By K V Sagar
23 September, 2005
is no more a recent phenomenon in the world's socio-economic system.
The impact of globalisation has been uneven and responses to it are
varied in terms of its positive and negative dimensions the world over.
Initial enthusiasm for globalization as a beneficial set of processes
has yielded to an understanding that the phenomenon is largely associated
with increasing social inequality within and between countries as well
as instability and conflict. Thus, it is time to assess the impact of
globalization on India's economy, as it has not yielded any spectacular
outcomes. While it has expedited the pace of development in some areas,
it has led to certain absurdities in others. Therefore, it is necessary
that steps should be taken to reduce, if not remove, its baneful fall
out. Globalization has a multi-dimensional impact on the system of education.
It has underlined the need for reforms in the educational system with
particular reference to the wider utilization of information technology,
giving productivity dimension to education and emphasis on its research
and development activities.
Education is an
important investment in building human capital that is a driver for
technological innovation and economic growth. It is only through improving
the educational status of a society that the multi-faceted development
of its people can be ensured. In the post-industrialized world, the
advanced countries used to derive the major proportion of their national
income not from agriculture and industry but from the service sector.
Since the service sector is based on imparting skills or training to
the students and youth, the education sector is the most sought after.
It must provide gainful employment so that the sector is developed in
a big way. It has also given rise to controversies relating to introducing
changes in the inter-sectoral priorities in the allocation of resources
leading to the misconceived policy of downsizing of higher education.
It has also advocated privatization of higher education without realizing
the danger of making the system a commercial enterprise.
as a service industry, is part of globalization process under the umbrella
of General Agreement on Trade in Services (GATS). However, there is
every possibility that this might force countries with quite different
academic needs and resources to conform to systems inevitably designed
to service the interest of corporate educational providers, and thereby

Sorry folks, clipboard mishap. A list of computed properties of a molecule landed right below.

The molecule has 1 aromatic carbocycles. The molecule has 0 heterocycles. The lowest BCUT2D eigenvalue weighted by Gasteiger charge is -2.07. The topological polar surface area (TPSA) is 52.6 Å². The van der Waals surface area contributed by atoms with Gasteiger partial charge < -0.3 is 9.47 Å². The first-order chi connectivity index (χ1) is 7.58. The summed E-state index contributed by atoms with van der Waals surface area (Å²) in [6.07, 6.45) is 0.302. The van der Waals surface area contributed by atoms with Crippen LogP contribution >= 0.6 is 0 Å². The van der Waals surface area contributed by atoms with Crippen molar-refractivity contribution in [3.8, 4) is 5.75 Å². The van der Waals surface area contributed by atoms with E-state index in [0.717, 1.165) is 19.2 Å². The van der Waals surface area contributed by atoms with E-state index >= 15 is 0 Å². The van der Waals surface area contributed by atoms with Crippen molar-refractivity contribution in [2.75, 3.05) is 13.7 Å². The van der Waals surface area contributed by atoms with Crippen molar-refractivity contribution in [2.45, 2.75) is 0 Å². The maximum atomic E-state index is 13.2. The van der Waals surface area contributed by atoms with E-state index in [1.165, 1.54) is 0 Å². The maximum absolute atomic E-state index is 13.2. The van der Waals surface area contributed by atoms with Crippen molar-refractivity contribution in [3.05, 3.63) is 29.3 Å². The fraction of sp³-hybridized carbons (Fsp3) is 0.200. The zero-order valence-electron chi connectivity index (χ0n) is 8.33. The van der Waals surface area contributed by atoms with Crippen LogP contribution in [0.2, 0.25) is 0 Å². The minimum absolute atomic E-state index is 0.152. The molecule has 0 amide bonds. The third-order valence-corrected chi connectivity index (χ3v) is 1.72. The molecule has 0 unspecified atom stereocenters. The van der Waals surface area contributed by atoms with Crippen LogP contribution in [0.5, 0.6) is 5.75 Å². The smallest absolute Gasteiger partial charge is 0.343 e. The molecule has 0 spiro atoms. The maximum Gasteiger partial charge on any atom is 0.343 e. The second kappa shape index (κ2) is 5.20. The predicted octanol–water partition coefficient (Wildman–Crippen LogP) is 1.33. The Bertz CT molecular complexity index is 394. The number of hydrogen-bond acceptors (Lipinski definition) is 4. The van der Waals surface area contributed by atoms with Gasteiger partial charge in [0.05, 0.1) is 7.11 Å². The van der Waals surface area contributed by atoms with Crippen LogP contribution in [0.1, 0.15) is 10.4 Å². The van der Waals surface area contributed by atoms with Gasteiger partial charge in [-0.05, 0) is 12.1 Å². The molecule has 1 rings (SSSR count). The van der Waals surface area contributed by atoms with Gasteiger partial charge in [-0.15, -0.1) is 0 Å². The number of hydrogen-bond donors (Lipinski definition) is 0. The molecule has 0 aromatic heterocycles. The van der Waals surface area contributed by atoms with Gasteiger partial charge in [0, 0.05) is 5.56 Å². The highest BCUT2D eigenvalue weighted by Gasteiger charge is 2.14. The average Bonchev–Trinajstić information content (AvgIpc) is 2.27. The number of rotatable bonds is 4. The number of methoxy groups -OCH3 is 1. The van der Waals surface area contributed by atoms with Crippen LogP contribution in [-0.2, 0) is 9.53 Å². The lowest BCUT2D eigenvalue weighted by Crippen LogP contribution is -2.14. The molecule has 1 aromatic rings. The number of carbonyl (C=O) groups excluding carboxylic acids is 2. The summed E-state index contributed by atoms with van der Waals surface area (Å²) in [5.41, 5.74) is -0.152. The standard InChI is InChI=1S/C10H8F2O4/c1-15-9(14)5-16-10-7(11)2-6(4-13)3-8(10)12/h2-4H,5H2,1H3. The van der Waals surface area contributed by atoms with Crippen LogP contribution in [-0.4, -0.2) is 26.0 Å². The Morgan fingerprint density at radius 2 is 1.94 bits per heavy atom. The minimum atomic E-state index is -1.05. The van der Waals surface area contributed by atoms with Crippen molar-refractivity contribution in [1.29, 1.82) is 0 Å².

breeding inequality and dependence. Thus, several teachers organizations
are on record opposing the inclusion of education in the GATS, on the
ground that education was not a commodity. Incidentally, there is an
emerging threat from the process of globalization in the recent times.
Because, in the words of Arun Nigvekar of the World Banks Task
Force, 2000, Globalization can lead to unregulated and poor quality
higher education, with the world wide marketing of fraudulent degrees
or other so-called higher education credentials. It seems that
countries like India, are likely to turn into an increasingly
attractive market for foreign universities and hence other nations are
going to use GATS provisions to their advantage.
T.W.Schultz and Gary Becker in 1961 and 1963 respectively propounded
the new economics of education. According to this, all investments in
education, be they private or public, were guided by profitability.
It was the profit motive that exhibited in the concern for the rate
of return to the money spent on education, which was the main
factor, behind ones investment decisions in education. The private
investments were based on the private rates of return calculated
by counting the private costs and gains that were expected as the result
of acquiring one kind of education rather than the other. The objective
of education was the same, be it for individual or for society as a
whole, to get the best economic value for the money and effort spent.
Rather, there is high drop out rate, called as a key symptom of the
systems inability to reform itself.
In any case, it
is difficult to assess not only the nature and dimensions of globalization,
but also what it means to the field of education. Apparently, not many
educational researchers have attempted to make connections between the
several dimensions of globalization and the policies of education. It
appears that the globalization process may mean different things in
the context of Higher education. Most certainly, it means a very competitive
and deregulated educational system modelled after free-market
but with more pressure on it to assure that the future workers is prepared
for some fluid jobs in the free-market of 21st century.
Further it means that educational system would provide the sites of
struggle over the meaning and power of national identity and a national
Sadly, the Human Development Report of UNDP indicates that India had
the largest national population of illiterates in the world. Thus, it
may be recalled that it was Gokhale who advocated making primary education
free and compulsory 94 years ago. Even the Article 45 of the Indian
Constitution that promised for free and compulsory education within
the first decade of our Independence, achieved very little, partly due
its non-judicial character. However, the Education Commission further
hoped that all the areas of the country should be able to provide
five years of good effective education to all the children by 1975-76
an seven years of such education by 1985-86. The simple calculations